Tackling militancy in Punjab

Published December 31, 2014
The writer is an author and journalist.
The writer is an author and journalist.

FINALLY we seem to have a national counterterrorism plan and it is now time for the government to fight the battle against militancy. Notwithstanding the controversy over the decision to set up military courts and the resumption of executions, overall the plan does provide a coherent framework for action.

But the plan by itself may not suffice. Have we not had some tough anti-terrorism laws operating already? So the real question is how effective can the government be in its actions. What we have seen thus far is the prime minister doing more of the mundane: he has been busy setting up committees, more committees and sub-committees. There’s no sign of urgency.

The foremost challenge for Mr Sharif will be how he deals with the problem of militancy and religious extremism in his home province of Punjab. For long, counterterrorism efforts have been focused entirely on the tribal areas and Khyber Pakhtunkhawa and the state has conveniently shut its eyes to militant activities in the country’s most powerful province. This inaction cannot be dismissed as just a state of denial, and has more to do with expediency.

Radical madressah networks in Punjab lie at the heart of Pakistan’s terrorism problem.

Deliberately wrapped up in the jargon of ‘good militants’, they were considered a useful cog in our twisted national security paradigm. The fear of retaliation was also the reason for handling them with kid gloves. Will the new counterterrorism strategy really be a game-changer? One is not so sure.

Indeed, a crackdown on Punjab-based militants is a part of the 20-point action plan and both the civil and military leadership have pledged to end the dubious distinction between ‘good Taliban’ and ‘bad Taliban’. Yet, there is still no indication of this much-touted policy shift coming into play, at least in Punjab.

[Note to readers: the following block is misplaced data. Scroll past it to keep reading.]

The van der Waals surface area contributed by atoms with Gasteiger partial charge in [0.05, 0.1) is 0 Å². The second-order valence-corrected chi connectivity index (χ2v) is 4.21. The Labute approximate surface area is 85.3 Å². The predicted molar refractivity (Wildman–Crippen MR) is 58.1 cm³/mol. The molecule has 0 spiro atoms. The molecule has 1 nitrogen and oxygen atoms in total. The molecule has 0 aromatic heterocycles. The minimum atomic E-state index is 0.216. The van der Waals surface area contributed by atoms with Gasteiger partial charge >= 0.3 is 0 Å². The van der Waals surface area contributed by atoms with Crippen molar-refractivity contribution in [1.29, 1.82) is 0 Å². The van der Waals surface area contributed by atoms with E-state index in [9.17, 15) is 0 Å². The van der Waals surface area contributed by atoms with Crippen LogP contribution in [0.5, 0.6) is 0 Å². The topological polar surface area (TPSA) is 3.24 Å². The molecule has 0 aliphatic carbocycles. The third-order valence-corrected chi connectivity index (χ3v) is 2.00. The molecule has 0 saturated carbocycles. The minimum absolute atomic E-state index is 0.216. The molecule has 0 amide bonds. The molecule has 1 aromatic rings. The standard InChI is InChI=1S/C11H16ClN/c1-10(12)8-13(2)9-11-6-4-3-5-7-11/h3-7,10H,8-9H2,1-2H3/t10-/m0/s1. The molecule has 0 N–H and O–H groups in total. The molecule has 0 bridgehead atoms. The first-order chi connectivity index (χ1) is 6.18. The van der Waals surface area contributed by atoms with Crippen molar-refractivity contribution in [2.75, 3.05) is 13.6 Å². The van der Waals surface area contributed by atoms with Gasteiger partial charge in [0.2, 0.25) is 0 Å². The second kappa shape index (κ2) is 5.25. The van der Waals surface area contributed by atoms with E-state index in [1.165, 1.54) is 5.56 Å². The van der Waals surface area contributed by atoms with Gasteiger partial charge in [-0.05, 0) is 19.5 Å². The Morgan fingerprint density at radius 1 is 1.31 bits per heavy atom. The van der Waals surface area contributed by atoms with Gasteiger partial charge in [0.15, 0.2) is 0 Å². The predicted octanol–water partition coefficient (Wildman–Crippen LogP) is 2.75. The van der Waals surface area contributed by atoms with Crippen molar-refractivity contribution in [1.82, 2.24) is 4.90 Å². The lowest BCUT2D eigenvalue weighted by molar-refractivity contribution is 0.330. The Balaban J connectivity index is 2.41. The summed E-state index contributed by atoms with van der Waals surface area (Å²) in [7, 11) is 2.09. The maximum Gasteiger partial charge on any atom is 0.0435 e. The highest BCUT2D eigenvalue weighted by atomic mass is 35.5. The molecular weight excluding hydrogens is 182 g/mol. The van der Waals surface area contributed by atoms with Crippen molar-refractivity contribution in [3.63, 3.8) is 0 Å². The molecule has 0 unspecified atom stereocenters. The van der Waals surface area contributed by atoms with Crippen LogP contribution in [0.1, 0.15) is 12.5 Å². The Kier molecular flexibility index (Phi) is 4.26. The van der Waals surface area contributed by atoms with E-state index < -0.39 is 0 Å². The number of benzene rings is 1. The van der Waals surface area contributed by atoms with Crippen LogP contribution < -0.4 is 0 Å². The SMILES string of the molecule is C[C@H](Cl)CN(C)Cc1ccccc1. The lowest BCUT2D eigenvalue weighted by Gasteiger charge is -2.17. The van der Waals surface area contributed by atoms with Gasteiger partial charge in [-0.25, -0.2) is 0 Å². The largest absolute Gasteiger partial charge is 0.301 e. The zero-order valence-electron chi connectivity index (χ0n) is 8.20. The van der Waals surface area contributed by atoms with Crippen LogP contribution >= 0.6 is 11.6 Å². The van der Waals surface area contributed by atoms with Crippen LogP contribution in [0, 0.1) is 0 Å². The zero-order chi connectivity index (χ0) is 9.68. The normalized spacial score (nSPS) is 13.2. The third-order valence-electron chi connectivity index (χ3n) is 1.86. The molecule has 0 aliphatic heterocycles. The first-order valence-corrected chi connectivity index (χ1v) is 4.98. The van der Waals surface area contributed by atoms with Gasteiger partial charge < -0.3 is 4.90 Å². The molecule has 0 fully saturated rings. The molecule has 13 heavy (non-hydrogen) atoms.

While the focus has remained on the TTP and some other militant groups engaged in fighting security forces in the northwest, it is actually Punjab that had turned into the main centre of militancy and religious extremism. Most of the banned militant and sectarian outfits have their base in the province. What the civilian and military authorities conveniently tend to ignore is that many of the terrorist attacks in the country were linked to Punjab-based groups.

In fact, the venues of some of the most horrific and audacious terror attacks have been in Lahore, Rawalpindi and Islamabad. Be it the attacks on the FIA building, a police training centre, Moon Market, the Data Darbar massacre in Lahore or the brutal carnage in Rawalpindi’s Parade Lane mosque and the attack on GHQ and the devastating bombing of Islamabad’s Marriot, all were carried out by a nexus of the TTP, Al Qaeda and Punjab-based militant groups.

A loose coalition of militants of Punjabi origin calling themselves Punjabi Taliban came into prominence after those attacks. A significant number of Punjabi Taliban were involved in fighting along with the TTP in Swat and the tribal areas. Since 2005, thousands of militants from southern and northern Punjab reportedly moved to Waziristan and worked in close alliance with the TTP in planning attacks on Punjab’s cities. Many of them had also established their training bases in North Waziristan.